1980 Moscow, +95kg: Angelo Parisi (FRA)

The Moscow Olympics was marred by a US-led boycott that saw Japan, South Korea and West Germany declining to participate. This had a big impact on judo. Japan’s absence inevitably meant the competition level would be lower (Japan usually wins at least half the gold medals on offer). But it also meant more chances for other countries to win, and this was certainly the case in the heavyweight division, where Japan had two bona fide superstars.

One was the very experienced Sumio Endo, who had won the Open division in the 1979 World’s and the other was the rising star Yasuhiro Yamashita, who had won the +95kg division in the 1979 World’s. There’s little doubt they would have swept the Open and +95kg divisions at the Moscow Games, had they participated.

In Moscow, the star of the +95kg show as France’s Angelo Parisi, who had switched nationalities from Britain after he married a French woman and moved to France. Parisi showed great potential early on in his career and had won a bronze medal in the 1972 Munich Olympics. His decision to switch nationalities prevented him from competing in the 1976 Montreal Olympics. But by 1980, he was free to compete for his new country.

Parisi was an unusual heavyweight in that he was not very large and he moved around like a lightweight. His favored grip was a double lapel grip, which prevented his opponents from knowing which side he was going to throw towards.

He threw his first opponent, Wojciech Reszko of Poland with a dynamic seoi-nage/ashi-guruma combination, which had the big Pole flying through the air. But as Wojciech managed to spin out and avoid landing on his back, only a yuko was scored. This was enough to win Parisi the match though. He did even better in his next match, throwing Vladimir Kocman of Czechosolovakia for ippon with another morote-seoi-nage from a double-lapel grip.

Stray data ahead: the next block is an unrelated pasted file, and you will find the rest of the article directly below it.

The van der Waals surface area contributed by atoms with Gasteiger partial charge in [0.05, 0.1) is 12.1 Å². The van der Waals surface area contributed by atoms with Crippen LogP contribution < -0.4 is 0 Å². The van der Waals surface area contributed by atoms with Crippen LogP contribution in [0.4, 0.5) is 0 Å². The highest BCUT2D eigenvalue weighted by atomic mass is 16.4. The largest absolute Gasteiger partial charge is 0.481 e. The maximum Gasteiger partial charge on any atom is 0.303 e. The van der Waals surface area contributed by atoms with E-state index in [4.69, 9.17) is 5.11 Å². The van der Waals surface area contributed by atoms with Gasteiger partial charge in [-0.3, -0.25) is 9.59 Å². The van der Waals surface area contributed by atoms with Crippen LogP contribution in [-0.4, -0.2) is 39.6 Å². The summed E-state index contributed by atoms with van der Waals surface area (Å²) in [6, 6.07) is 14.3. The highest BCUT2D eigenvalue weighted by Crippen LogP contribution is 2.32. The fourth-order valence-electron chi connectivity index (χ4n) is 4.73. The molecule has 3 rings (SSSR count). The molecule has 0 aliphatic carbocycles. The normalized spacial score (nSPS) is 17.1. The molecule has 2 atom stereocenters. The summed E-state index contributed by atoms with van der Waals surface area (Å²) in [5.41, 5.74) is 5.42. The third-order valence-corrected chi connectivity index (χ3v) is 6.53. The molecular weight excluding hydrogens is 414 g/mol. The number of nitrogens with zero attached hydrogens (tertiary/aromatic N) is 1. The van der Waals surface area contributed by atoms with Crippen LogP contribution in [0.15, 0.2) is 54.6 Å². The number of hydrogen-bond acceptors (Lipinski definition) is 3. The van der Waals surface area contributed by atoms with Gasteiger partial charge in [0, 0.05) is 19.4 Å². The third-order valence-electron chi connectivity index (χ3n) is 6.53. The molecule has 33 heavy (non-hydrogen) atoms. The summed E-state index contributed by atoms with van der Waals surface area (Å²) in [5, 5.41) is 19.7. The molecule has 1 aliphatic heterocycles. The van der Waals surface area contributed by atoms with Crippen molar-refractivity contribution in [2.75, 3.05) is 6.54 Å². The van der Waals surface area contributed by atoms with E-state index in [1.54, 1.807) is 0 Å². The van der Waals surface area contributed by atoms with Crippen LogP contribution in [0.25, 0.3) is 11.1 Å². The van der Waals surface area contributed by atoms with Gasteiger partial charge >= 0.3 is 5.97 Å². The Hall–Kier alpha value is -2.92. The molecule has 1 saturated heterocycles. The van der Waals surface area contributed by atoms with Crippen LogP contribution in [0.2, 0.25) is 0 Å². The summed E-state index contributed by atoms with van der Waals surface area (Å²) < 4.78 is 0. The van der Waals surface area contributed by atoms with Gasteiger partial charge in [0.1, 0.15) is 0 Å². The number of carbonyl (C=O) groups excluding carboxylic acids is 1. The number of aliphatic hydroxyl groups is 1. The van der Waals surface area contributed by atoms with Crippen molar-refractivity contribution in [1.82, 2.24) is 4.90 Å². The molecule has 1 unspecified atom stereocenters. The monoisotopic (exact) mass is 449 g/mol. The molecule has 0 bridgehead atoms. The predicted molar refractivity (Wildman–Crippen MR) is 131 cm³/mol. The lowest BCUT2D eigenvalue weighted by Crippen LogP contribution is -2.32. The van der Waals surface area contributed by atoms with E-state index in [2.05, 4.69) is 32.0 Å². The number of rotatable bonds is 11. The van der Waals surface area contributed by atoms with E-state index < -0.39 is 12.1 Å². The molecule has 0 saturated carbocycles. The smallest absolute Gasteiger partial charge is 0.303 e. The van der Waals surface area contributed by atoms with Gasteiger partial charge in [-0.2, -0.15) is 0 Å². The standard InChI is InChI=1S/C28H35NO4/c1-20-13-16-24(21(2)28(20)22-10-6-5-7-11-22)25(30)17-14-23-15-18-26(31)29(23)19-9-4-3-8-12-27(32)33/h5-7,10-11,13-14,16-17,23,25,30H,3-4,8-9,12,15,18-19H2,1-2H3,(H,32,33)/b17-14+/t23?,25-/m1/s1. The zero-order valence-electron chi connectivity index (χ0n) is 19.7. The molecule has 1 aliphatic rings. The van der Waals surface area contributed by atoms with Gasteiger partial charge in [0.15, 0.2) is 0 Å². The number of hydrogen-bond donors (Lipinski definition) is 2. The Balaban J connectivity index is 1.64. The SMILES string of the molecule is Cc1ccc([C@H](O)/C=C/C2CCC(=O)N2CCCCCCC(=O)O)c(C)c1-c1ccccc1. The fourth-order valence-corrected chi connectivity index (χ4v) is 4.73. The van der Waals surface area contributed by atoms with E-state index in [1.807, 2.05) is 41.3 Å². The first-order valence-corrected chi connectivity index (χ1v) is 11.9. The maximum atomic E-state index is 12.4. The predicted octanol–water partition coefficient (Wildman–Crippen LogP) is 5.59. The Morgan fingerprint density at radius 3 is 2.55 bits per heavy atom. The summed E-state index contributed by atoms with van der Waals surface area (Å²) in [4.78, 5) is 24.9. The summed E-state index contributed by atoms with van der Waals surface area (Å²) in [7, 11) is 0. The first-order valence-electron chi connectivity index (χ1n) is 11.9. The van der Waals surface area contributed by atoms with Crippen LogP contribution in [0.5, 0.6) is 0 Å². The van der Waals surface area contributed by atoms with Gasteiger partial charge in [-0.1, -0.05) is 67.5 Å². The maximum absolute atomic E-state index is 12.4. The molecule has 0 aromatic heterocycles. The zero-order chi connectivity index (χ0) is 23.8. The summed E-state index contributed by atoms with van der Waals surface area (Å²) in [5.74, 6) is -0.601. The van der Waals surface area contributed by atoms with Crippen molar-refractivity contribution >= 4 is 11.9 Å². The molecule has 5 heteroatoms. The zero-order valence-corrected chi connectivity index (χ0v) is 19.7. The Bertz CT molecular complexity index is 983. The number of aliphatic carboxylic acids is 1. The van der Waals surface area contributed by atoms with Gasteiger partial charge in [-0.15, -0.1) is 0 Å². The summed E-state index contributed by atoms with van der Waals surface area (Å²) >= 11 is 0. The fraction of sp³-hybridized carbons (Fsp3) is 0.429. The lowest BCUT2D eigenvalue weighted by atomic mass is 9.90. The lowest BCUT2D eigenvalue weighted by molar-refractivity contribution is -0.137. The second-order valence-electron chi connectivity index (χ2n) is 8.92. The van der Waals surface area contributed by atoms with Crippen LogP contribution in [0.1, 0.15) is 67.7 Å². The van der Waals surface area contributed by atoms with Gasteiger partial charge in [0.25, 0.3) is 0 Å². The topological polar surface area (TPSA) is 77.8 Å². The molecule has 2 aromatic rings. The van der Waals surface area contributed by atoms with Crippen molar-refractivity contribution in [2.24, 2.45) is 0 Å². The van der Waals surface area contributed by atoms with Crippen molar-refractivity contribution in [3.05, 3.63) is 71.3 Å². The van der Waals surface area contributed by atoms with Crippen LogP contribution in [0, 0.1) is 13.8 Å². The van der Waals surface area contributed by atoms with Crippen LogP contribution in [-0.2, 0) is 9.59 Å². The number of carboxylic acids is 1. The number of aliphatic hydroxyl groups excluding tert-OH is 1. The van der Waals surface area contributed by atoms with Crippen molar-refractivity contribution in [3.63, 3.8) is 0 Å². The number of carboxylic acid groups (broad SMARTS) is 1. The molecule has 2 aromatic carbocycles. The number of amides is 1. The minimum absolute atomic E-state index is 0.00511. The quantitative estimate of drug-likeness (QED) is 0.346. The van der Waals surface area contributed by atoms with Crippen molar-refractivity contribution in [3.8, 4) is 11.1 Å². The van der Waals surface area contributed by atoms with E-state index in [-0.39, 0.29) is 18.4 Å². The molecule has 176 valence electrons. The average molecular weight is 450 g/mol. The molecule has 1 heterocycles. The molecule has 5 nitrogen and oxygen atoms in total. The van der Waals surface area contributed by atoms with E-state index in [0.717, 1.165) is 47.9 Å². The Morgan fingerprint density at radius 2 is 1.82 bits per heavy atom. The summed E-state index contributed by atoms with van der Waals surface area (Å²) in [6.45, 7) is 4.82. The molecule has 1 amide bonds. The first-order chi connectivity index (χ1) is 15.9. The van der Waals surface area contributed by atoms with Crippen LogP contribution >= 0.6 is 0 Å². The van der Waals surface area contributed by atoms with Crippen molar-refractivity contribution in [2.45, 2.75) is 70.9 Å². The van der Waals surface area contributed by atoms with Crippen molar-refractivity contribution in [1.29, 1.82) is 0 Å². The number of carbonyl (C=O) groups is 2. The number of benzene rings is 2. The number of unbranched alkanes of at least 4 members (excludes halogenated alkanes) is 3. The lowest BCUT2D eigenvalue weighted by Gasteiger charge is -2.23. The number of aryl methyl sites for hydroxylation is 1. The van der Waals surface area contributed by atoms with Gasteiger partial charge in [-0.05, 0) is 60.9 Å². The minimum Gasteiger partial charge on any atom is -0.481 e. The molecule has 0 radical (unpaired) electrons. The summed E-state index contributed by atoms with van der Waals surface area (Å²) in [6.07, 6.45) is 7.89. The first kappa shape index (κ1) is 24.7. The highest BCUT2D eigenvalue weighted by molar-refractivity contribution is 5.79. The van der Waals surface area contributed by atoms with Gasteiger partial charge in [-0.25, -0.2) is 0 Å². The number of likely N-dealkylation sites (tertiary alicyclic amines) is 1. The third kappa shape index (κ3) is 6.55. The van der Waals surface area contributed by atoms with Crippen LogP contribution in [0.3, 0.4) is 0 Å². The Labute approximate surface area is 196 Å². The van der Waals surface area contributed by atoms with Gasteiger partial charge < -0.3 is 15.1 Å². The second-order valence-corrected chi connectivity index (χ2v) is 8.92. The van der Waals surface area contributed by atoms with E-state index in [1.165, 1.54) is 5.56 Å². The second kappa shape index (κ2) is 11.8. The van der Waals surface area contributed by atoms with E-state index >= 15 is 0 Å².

Parisi’s semifinal match was against Britain’s Paul Radburn, another relatively lighter heavyweight who also like to move around a lot. Their similar styles cancelled each other out and no score was recorded. In the end, Parisi won through penalties.

Parisi’s final match was against Dimitar Zaprianov of Bulgaria who was more than 30kg heavier. Although Paris could throw to both sides, in Moscow he seemed to favor the left. In his first two matches, he threw both his opponents towards the left. In fact, he tried to do the same with Zaprianov to nearly disastrous results. The big Bulgarian countered him for what could easily have been an ippon, but for some reason only a yuko was given. This gave Parisi a new lease of life and he made the most of it.

With only about a minute left in the match, Parisi dance around Zaprianov and slipped past his arms to launch him with a massive standing morote-seoi-nage to the right. An ippon was scored to thunderous applause from the audience, who probably had never seen a heavyweight throw like that before.

Although Yamashita could not participate in Moscow due to the boycott, he was there to watch the judo competition. After the whole event was over, he was quoted as saying that Parisi was the only player worth watching. It would have been interesting to have seen Parisi in his prime go up against Yamashita, who was also peaking at the time. As it turned out, although both players had long careers, they never once crossed paths on the competition mat.